Leading into the event, there were so many obstacles and doubts. From pre-sales tickets to artists making it and all the other event logistics. It was a struggle until the doors opened. Within an hour, you started to notice that a majority of the people inside were there for the music above anything else. It slowly started to seem like a giant family reunion united together for our love of trance. That’s why we’re truly an actual TranceFamily after all these years.


So much planning went into the lineup talent, set times, layout, and of course music format: Producer Sets. Once everyone started arriving you started to wander from room to room and began greeting everyone, recognizing about 30-40% of the crowd, while I recognized closer to 70% of people for the first time ever. It felt like going to a college reunion with everyone you haven’t seen together in 10 years.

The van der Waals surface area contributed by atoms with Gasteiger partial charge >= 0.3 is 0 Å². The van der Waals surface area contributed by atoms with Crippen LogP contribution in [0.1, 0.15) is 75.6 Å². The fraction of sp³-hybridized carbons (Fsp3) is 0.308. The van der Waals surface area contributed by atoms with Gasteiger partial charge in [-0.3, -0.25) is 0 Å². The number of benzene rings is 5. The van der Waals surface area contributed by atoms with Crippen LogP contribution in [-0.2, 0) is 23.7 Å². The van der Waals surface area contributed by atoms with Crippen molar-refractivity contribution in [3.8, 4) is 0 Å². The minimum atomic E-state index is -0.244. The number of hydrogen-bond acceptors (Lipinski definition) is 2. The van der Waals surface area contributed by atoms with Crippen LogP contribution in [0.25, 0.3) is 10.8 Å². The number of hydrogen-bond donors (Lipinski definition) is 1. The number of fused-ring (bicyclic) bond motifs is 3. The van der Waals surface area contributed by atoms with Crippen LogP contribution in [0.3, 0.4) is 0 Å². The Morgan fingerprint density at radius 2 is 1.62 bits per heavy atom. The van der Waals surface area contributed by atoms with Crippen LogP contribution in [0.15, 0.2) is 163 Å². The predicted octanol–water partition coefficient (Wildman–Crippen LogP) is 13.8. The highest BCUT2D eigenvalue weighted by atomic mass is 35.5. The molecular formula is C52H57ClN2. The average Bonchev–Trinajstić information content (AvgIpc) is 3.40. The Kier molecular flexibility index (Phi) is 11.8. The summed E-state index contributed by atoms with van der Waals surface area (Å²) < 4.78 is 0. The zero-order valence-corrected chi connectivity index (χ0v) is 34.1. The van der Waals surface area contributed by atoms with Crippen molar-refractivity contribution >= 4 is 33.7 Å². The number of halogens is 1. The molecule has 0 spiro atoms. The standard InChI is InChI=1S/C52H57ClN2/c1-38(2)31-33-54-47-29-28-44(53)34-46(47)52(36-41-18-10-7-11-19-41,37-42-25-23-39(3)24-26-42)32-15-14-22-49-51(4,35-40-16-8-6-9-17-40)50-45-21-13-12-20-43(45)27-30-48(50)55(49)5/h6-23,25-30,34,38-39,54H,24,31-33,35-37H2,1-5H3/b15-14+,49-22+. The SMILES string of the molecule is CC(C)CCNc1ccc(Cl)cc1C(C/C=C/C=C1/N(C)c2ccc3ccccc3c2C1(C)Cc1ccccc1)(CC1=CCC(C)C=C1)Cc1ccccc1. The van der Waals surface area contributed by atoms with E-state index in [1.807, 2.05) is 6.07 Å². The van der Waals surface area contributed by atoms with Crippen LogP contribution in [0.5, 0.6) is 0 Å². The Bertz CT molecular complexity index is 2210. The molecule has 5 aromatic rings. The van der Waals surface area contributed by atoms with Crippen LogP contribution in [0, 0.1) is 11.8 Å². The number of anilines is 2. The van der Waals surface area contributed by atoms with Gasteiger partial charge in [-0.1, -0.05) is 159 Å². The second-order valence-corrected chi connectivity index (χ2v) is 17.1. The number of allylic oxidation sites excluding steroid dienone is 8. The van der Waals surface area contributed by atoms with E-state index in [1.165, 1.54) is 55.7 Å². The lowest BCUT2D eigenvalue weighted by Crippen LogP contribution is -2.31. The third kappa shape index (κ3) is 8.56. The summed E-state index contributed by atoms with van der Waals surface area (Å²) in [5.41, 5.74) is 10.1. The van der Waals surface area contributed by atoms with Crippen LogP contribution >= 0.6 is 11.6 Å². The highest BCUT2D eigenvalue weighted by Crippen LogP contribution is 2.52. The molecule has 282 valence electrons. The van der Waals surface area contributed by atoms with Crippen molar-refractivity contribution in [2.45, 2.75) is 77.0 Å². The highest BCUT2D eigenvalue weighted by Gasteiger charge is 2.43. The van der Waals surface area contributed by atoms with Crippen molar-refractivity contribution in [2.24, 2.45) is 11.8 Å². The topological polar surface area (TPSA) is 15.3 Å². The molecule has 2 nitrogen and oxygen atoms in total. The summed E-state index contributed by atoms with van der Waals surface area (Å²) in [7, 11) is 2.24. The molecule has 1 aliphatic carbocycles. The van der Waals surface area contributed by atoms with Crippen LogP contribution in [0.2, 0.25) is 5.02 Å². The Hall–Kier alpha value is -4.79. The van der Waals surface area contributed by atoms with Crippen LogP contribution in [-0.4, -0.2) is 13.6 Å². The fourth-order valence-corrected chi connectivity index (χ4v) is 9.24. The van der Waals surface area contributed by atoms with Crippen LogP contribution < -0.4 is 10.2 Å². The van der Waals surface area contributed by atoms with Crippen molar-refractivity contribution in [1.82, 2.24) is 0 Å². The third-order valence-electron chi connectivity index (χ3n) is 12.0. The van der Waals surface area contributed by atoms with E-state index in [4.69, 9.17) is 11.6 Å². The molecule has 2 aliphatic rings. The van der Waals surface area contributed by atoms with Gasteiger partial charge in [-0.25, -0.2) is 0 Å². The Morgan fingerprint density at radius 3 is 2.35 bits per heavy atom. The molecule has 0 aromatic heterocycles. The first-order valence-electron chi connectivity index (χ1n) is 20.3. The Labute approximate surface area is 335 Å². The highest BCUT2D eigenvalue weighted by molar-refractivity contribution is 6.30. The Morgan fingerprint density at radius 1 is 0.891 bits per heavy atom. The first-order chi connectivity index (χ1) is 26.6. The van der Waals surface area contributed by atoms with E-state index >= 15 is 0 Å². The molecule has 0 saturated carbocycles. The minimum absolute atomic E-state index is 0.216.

Before the show, I made some last-minute decisions for the event that pertained to both fans and industry with the intention of removing some things that I believe were not adding value to the event itself: This includes some things industry-wide that have gotten out of hand over the years, some good and bad.

  1. No one was allowed on stages all night, including myself or any photographers. To me, when DJs started using those as highlights, that’s all people wanted to share on social media, which I’m guilty of myself. The first few people that I kicked off were bewildered as the crew usually goes on stage, but I held my ground and by the middle of the night, everyone seemed to get the memo.

  2. Set times were based on the flow of building up each room and balancing everything so you could catch a little of each artist.